The placement is usually at the edge of the eye and placed to intersect the curve of the brow. I will usually first feel the area to determine the structure of the brow and then mark the bottom on the lower side of the brow in alignment with the corner of the eye. For the top I will align it above the hairline in a way that it will match the curve of the eyebrow. With those with thin eyebrow or those that pluck their brows I will mark an even distance from the brow on each side. When done there should be an average of 5/16th to 3/8th of an inch between the two dots. Depending on the person's facial structure I may have them smile and raise their eyebrows to get an idea of how the piercing will flow and fit into the face when expressions change. Placing the piercing straight up and down will not only make it seem odd or out of place but it will not lay flat to the face when it heals.
Alternative Placements and Groupings:
Groupings of a number of piercings can be done in the outer third of the brow if the piercee's anatomy allow for them. When you enter the area more closer to the center there is a few added risks including damaging a branch of Trigeminal Nerve, which I will go into more in the risk section and increased likelihood of migration.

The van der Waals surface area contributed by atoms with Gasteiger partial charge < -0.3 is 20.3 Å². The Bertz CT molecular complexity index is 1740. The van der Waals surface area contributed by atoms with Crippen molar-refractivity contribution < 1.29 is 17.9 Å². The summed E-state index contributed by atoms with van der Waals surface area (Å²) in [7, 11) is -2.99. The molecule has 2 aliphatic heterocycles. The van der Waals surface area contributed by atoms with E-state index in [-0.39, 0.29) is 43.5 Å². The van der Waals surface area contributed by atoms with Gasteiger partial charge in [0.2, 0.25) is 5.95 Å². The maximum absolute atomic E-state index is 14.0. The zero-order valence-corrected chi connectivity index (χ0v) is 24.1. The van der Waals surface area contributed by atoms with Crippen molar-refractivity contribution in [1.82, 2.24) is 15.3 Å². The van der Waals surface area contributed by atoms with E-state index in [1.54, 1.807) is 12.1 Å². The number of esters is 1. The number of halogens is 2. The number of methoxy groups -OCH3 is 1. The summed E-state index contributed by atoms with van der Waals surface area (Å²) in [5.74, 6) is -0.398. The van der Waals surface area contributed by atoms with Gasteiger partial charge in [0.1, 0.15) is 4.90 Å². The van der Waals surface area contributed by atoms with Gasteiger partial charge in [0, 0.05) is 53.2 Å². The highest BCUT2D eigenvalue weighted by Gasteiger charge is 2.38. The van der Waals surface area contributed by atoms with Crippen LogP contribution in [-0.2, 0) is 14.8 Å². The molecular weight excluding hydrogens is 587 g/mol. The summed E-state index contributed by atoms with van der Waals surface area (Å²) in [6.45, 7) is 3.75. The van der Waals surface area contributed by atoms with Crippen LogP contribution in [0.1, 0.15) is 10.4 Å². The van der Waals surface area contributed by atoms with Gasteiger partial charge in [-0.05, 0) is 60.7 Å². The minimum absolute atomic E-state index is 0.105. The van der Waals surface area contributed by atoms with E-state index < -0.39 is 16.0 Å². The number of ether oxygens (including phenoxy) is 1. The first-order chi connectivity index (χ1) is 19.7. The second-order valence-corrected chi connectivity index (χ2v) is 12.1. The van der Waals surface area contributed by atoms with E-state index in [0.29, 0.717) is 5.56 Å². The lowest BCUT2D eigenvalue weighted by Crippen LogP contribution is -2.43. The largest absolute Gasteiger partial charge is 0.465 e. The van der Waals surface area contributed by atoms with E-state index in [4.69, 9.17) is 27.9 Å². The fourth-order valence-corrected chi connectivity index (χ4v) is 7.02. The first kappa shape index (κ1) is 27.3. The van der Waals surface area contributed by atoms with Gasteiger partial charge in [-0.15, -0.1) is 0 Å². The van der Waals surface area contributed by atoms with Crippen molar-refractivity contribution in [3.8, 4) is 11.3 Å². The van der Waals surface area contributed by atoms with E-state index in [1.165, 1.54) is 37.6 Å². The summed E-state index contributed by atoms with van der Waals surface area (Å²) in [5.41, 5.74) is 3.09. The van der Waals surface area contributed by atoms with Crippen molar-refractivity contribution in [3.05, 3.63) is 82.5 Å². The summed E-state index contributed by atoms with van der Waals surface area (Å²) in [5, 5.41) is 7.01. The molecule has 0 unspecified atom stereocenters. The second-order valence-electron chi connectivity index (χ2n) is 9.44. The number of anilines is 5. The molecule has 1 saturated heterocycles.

There are also a number of alternative placements that are in fact experimental surface to surface piercings. I do not offer these piercings to the general public and do not suggest getting them. If you are dead set on getting one, ask the piercer to show you photos of a number of HEALED examples of their work and drill them on their success rate with the piercings. This is your face and when piercings migrate, you maybe left with a large scar:
- The horizontal aka trans eyebrow piercing - located above or below the brow horizontally
- The Bindi Piercing - A Curved Barbell placed vertically in the tissue in the center of the brow above the nose
- Teardrop Piercing - A Curved Barbell placed below the eye at the top of the cheek.
- Url Piercing which is through the bridge of the nose. This piercing is an invention of Hollywood and in the 15 or so years since I have only seen a handful that have lasted longer than a few months without migrating on one side or the other.
All of these piercing are rare and it isn't because people haven't tried them but because they are all prone to migration. If you are dead set on getting one of these piecing, do your research, ask for referrals, photos of healed examples and if you see someone with one, ask them about their experience with healing the piercing. Understand that just because the piercer has a number of photos of the piercing on their site or in their portfolios, it doesn't mean that these are example of healed and well seasoned piercings. Many take photos immediately after the piercing is done which may look great but you should be more interested in what they look like 6 months to 6 years after the piercing was done. If you look closely at the photo you may pick up on clues like redness, the residue of surgical scrub or even the marking.